This spring the French parliament is scheduled to debate a bill proposing revisions to the national bioethics laws currently in force. In January 2010 the pertinent legislative commission published its report, which addresses questions about surrogate motherhood, assisted reproduction, human embryo research, pre-natal screening, and organ donation. The report relies heavily on recommendations issued on November 17, 2009 by the French national ethics committee, the Comité Consultatif National d’Éthique (CCNE).
Pre-implantation diagnostic testing, although controversial, was allowed in strictly defined cases by the 1994 bioethics law. A couple with a family history of a “particularly serious” genetic disease was legally permitted to have their embryonic offspring (produced through in vitro fertilization) screened for that one disease; any embryos in which the genetic disorder was detected would be “discarded,” so as to implant only disease-free embryos in the mother. The CCNE recently recommended extending pre-implantation screening to include trisomy 21, also known as Down syndrome.
The press conference held by the CCNE on November 17, 2009 revealed that the French national ethics committee did not approve Recommendation #107 unanimously. Xavier Lacroix stated his opinion that “although we are not talking about the collective and coercive eugenics seen in recent history in some totalitarian regimes,” there is still “a liberal and individual eugenics movement that can lead to the same results as a collective policy.” The CCNE, he said, obviously based its proposal “on a pragmatic and utilitarian argument… but in ethical thinking the utilitarian bottom line shouldn’t always have the last word.” Another committee member, philosopher Pierre Le Coz, replied, “We don’t think that we are involved in eugenics…. As long as couples have freedom and there is no incitement by the state, there is no eugenics.” The proposed selection among human beings, he continued, has a
“praiseworthy” motivation. “We spare people suffering…. This frees families from the burden of a calamity.”
Ironically, the CCNE recommended screening embryos for trisomy 21 just 50 years after the discovery of this chromosomal disorder by Dr. Jérôme Lejeune (1926-1994), a French geneticist and pediatrician who devoted his medical career to treating children with Down syndrome and did much to remove the stigma formerly attached to the condition. Then, on November 18, 2009, Dr. Ahmad Salehi of Stanford University announced a spectacular breakthrough in his study of the neural basis for the memory deficit that causes cognitive delay in children with trisomy 21. His research team showed that increased norepinephrine (a neurotransmitter) greatly improves cognition in genetically engineered trisomic mice. Salehi expects that his findings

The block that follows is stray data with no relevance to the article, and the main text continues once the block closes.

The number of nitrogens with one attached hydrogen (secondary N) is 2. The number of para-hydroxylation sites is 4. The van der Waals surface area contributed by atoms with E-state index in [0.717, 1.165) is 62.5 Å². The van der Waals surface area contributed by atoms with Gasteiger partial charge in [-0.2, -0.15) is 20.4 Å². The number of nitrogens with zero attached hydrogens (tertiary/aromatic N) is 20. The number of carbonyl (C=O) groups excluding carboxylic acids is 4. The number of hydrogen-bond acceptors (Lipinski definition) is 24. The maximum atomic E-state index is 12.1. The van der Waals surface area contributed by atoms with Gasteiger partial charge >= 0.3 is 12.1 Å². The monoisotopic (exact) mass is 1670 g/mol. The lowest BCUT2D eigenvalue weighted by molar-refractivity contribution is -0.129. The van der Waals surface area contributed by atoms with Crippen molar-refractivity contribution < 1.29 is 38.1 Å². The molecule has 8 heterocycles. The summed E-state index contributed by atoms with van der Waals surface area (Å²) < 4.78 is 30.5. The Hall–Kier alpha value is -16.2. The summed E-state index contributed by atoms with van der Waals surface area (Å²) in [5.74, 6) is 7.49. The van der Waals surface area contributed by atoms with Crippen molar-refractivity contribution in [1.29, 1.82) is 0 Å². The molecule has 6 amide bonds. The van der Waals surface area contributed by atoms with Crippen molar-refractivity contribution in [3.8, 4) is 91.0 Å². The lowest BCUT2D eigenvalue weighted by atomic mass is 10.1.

can lead to a drug therapy to compensate for the memory deficiency in human patients. “If you intervene early enough, you will be able to help kids with Down syndrome to collect and modulate information.”
La Fondation Jérôme Lejeune, an organization that continues the research and advocacy of its namesake, responded immediately to the CCNE recommendations with a communiqué denouncing “a further step that confirms the intention to eradicate as soon as possible every human being affected by trisomy 21.” The president of the foundation, Jean-Marie Le Méné, had published a book in January 2009 entitled La trisomie est une tragédie grecque (Trisomy is a Greek Tragedy) and recently has been interviewed repeatedly in the French press concerning his latest book, “Nascituri te salutant!” La crise de conscience bioéthique (“Those yet to be born greet you!” The Crisis of Bioethical Integrity), in which he criticizes what he calls the implementation of a “state eugenics” program and challenges French parliament members to reconcile science and ethics.
Responses from the medical and scientific communities to the controversial Recommendation #107 of the CCNE have been documented at www.genethique.org, the website of the Fondation Jérôme Lejeune. The following discussion of the proposed relaxation of the French law restricting pre implantation screening is compiled from statements made by Le Méné and his colleagues during the first three months of 2010.
The practice of performing diagnostic tests on human embryos before implantation is inherently “transgressif” or morally objectionable, because it presupposes the technologically-assisted production of more embryos than are needed and the subsequent destruction of any that are found to have genetic anomalies, or else of the “spare” embryos. (According to Catho-lic moral teaching, most recently reiterated in the 2008 magisterial document Dignitas Personae, the deliberate destruction of a human embryo is never justified.) In order to relieve the anxiety of potential parents who are carriers of a genetic disease, the French bioethics law of 1994 tolerated the destruction of incipient human life and allowed preimplantation screening under strictly defined conditions: there must be a previous family history of a serious genetic disorder, and only one disease may be screened at a time. Furthermore the law did not draw up a list of qualifying diseases, so as not to stigmatize patients afflicted by them.
In recent years the criteria for preimplantation screening have been slackened throughout Europe. First, it was authorized for relatively manageable handicaps such as hemophilia and diabetes. Today in some countries it is even permissible for the purpose of sex determination. But with Recommendation #107 another critical line has been crossed.
Trisomy 21 is not a hereditary disease, but rather a genetic accident; Down syndrome occurs when a person has three copies of the 21st chromosome instead of two. It is the most commonly occurring chromosomal condition, affecting around one out of every 733 babies born in the United States today.